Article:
What is this Anti-Chaos Officer Role Exactly?

Half the battle of understanding this role is defining it. Seriously. It is usually fragmented across the organization and comes in many different flavors and job titles. In my organizational structure work, I usually call this the Business Alignment Office. But this term hasn’t really helped me to make this position easier to communicate and teach. I recently heard a recruiter tell one of my clients, “Oh, it’s like an Anti-Chaos Officer!” and I laughed at the clever angle, which is what inspired me to write this article. Sometimes this role gets conflated with a Program Management Office or even a Project Management Office but it is more than these. Obviously, a role like a Chief Operating Officer or an equivalent has elements of bringing order, stability and throughput to the organization, but that isn’t the role I’m describing either.

So what is it? This is an organizational linchpin role that drives the coordination, management, and execution of all major cross-functional processes, projects, and initiatives. Its purpose is to identify, plan, coordinate, and communicate those high-impact, cross-functional problems and initiatives that improve metrics and decision-making, accelerate throughput, improve quality, and enable scalability of the entire organization. Its #1 mandate is to seek out cross-functional entropy and — by working together with other impacted functions — bring forth shared insights, speed, quality, and performance. Then find the next cross-functional opportunity and repeat.

When I was the CEO of Commission Junction, I blindly stumbled into this role and quickly realized the positive impact it can have. At the time, I was fortunate to have on staff a very smart and talented individual named Wade Crang. Wade had an MBA and an advanced math degree and had worked for several years has a consultant at a Big 5 consulting firm. I remember hiring him even though we didn’t really have a well-defined role for him to perform at the […]

By |2021-05-18T01:35:11-07:00December 6th, 2020|Articles|Comments Off on Does Your Business Need an Anti-Chaos Officer?

The Top 10 Signs It’s Time To Change Your Organizational Structure

Lex conducting an Organizational Structure & Design Workshop in Capetown, South Africa. Photo Credit: Gregor Röhrig

Changing your organizational structure sucks.

There. I said it.

Helping companies change their structure is the work I do every day. If I didn’t know what I know now, I’d wonder, “Why would anyone want to do it?”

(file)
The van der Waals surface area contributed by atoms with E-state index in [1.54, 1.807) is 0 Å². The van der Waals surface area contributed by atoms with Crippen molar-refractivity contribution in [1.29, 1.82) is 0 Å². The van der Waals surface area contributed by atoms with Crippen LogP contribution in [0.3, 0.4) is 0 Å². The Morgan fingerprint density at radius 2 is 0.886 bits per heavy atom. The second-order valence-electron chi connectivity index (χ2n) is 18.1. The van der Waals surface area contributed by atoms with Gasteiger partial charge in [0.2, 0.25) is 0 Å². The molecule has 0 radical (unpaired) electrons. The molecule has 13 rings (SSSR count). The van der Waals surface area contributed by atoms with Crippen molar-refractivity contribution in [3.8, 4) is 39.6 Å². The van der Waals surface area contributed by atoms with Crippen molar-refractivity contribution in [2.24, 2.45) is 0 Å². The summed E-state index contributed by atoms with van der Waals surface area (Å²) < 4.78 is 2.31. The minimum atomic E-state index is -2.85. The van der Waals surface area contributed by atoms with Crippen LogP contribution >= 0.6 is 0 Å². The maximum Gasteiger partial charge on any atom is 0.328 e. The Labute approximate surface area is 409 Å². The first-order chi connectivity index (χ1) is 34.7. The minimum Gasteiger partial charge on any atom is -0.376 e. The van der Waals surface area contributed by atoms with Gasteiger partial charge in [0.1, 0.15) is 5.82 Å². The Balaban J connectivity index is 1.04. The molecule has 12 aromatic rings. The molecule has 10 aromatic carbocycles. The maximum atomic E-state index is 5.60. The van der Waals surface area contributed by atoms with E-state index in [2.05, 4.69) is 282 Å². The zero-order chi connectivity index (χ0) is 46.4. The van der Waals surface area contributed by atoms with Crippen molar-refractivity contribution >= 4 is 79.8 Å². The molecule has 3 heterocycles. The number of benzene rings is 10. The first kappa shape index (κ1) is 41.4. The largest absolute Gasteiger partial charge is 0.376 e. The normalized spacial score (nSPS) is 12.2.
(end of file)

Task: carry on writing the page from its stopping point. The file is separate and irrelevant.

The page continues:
Changing your company’s structure can be a massive initiative. If you don’t do it correctly, it’s a recipe for disruption and disaster. People’s careers are on the line. Job titles can change. Existing reporting lines can get disrupted. One leader’s turf can expand and another’s shrink. The political fallout can be a huge cost in itself.

Even worse, if the new structure is done wrong, you’ll have the classic case of the cure killing the patient. You can set your company back even further in its development.

The corollary is also true. Structure done right can be the breakthrough you’ve been looking for. It’s like activating the booster stage of a rocket. It’s the catalyst to the next level of performance. I know because I’ve seen it happen over and over. It’s the reason why I do the work I do. It’s also one of the most misunderstood aspects of organizational design.

Let me explain all this by starting with a recent example at Microsoft.

In the early 2000s, a few years after taking over as CEO from co-founder Bill Gates, Steve Ballmer decided to double down on the existing divisional structure at Microsoft. A divisional structure typically has strong divisional heads but poor or limited cross-functional coordination across the divisions. Ballmer’s approach led to this infamous visual about working at Microsoft in the 2000s (I’m not sure who the source is but I still find it funny):


If your business has the wrong structure for its business model, strategy, or lifecycle stage, it’s not going to scale up. It’s going to trip up.

What was the problem with this approach? It was the wrong structure for a changed reality. The existing divisional structure worked well for Microsoft in the 80s and 90s during the desktop/data-center era. But the structure itself also made Microsoft incapable of adjusting to a radically changing, Internet-first era. Ballmer tried to rectify this problem by changing strategies several times but he never changed structures until 2013 (and then only haphazardly or half-heartedly). It was too little, too late. Under his tenure, Microsoft lost half of its enterprise value. Not a good score.

Within a short time after taking over from Ballmer as CEO in 2014, […]

By |2021-05-18T08:58:13-07:00February 26th, 2019|Articles|Comments Off on The Top 10 Signs It’s Time To Change Your Organizational Structure